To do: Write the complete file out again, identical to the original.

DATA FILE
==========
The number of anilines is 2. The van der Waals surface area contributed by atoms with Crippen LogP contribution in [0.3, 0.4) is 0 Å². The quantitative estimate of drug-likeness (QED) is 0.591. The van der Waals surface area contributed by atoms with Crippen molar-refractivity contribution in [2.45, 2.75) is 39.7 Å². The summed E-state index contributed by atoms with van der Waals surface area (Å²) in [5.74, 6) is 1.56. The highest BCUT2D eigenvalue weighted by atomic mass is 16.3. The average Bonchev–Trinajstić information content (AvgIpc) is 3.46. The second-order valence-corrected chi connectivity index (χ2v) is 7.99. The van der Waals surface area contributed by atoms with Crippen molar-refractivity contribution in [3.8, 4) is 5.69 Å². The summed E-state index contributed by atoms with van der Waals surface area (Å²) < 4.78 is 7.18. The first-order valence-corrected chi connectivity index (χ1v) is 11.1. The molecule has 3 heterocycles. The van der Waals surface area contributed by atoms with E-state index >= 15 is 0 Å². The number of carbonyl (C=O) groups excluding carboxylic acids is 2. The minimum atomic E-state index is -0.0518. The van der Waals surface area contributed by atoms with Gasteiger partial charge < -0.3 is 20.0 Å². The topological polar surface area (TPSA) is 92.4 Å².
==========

The number of anilines is 2. The van der Waals surface area contributed by atoms with Crippen LogP contribution in [0.3, 0.4) is 0 Å². The quantitative estimate of drug-likeness (QED) is 0.591. The van der Waals surface area contributed by atoms with Crippen molar-refractivity contribution in [2.45, 2.75) is 39.7 Å². The summed E-state index contributed by atoms with van der Waals surface area (Å²) in [5.74, 6) is 1.56. The highest BCUT2D eigenvalue weighted by atomic mass is 16.3. The average Bonchev–Trinajstić information content (AvgIpc) is 3.46. The second-order valence-corrected chi connectivity index (χ2v) is 7.99. The van der Waals surface area contributed by atoms with Crippen molar-refractivity contribution in [3.8, 4) is 5.69 Å². The summed E-state index contributed by atoms with van der Waals surface area (Å²) < 4.78 is 7.18. The first-order valence-corrected chi connectivity index (χ1v) is 11.1. The molecule has 3 heterocycles. The van der Waals surface area contributed by atoms with E-state index >= 15 is 0 Å². The number of carbonyl (C=O) groups excluding carboxylic acids is 2. The minimum atomic E-state index is -0.0518. The van der Waals surface area contributed by atoms with Gasteiger partial charge < -0.3 is 20.0 Å². The topological polar surface area (TPSA) is 92.4 Å².